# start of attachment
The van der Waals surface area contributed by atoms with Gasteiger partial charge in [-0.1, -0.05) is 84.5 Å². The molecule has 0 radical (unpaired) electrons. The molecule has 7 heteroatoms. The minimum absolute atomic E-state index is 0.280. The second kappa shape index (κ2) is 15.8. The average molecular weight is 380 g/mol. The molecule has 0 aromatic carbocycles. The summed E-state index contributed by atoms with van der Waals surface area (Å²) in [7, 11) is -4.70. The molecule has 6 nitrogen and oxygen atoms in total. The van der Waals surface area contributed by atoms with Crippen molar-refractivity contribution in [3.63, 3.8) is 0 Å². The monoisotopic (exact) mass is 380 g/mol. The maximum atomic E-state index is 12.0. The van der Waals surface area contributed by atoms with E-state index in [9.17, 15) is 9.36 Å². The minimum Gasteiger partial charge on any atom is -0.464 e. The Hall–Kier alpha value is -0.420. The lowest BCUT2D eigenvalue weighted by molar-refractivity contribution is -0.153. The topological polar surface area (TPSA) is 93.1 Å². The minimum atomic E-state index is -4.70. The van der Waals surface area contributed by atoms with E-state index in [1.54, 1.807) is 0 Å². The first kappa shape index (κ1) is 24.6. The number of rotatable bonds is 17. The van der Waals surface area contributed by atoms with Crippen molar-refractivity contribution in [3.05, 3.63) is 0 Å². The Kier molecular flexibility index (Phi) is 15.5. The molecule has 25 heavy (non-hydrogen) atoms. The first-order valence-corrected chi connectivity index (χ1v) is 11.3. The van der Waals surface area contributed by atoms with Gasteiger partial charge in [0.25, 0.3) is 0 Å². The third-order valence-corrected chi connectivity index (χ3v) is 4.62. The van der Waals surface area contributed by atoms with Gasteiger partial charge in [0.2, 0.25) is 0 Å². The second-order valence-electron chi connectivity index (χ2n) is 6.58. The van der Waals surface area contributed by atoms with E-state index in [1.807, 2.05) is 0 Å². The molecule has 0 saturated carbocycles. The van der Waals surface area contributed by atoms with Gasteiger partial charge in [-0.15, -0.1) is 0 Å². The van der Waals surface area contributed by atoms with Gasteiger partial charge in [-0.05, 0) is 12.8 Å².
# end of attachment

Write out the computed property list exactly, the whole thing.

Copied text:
The van der Waals surface area contributed by atoms with Gasteiger partial charge in [-0.1, -0.05) is 84.5 Å². The molecule has 0 radical (unpaired) electrons. The molecule has 7 heteroatoms. The minimum absolute atomic E-state index is 0.280. The second kappa shape index (κ2) is 15.8. The average molecular weight is 380 g/mol. The molecule has 0 aromatic carbocycles. The summed E-state index contributed by atoms with van der Waals surface area (Å²) in [7, 11) is -4.70. The molecule has 6 nitrogen and oxygen atoms in total. The van der Waals surface area contributed by atoms with Crippen molar-refractivity contribution in [3.63, 3.8) is 0 Å². The monoisotopic (exact) mass is 380 g/mol. The maximum atomic E-state index is 12.0. The van der Waals surface area contributed by atoms with E-state index in [9.17, 15) is 9.36 Å². The minimum Gasteiger partial charge on any atom is -0.464 e. The Hall–Kier alpha value is -0.420. The lowest BCUT2D eigenvalue weighted by molar-refractivity contribution is -0.153. The topological polar surface area (TPSA) is 93.1 Å². The minimum atomic E-state index is -4.70. The van der Waals surface area contributed by atoms with E-state index in [1.54, 1.807) is 0 Å². The first kappa shape index (κ1) is 24.6. The number of rotatable bonds is 17. The van der Waals surface area contributed by atoms with Crippen molar-refractivity contribution in [3.05, 3.63) is 0 Å². The Kier molecular flexibility index (Phi) is 15.5. The molecule has 25 heavy (non-hydrogen) atoms. The first-order valence-corrected chi connectivity index (χ1v) is 11.3. The van der Waals surface area contributed by atoms with Gasteiger partial charge in [0.25, 0.3) is 0 Å². The third-order valence-corrected chi connectivity index (χ3v) is 4.62. The van der Waals surface area contributed by atoms with Gasteiger partial charge in [0.2, 0.25) is 0 Å². The second-order valence-electron chi connectivity index (χ2n) is 6.58. The van der Waals surface area contributed by atoms with E-state index in [1.807, 2.05) is 0 Å². The molecule has 0 saturated carbocycles. The van der Waals surface area contributed by atoms with Gasteiger partial charge in [-0.15, -0.1) is 0 Å². The van der Waals surface area contributed by atoms with Gasteiger partial charge in [-0.05, 0) is 12.8 Å².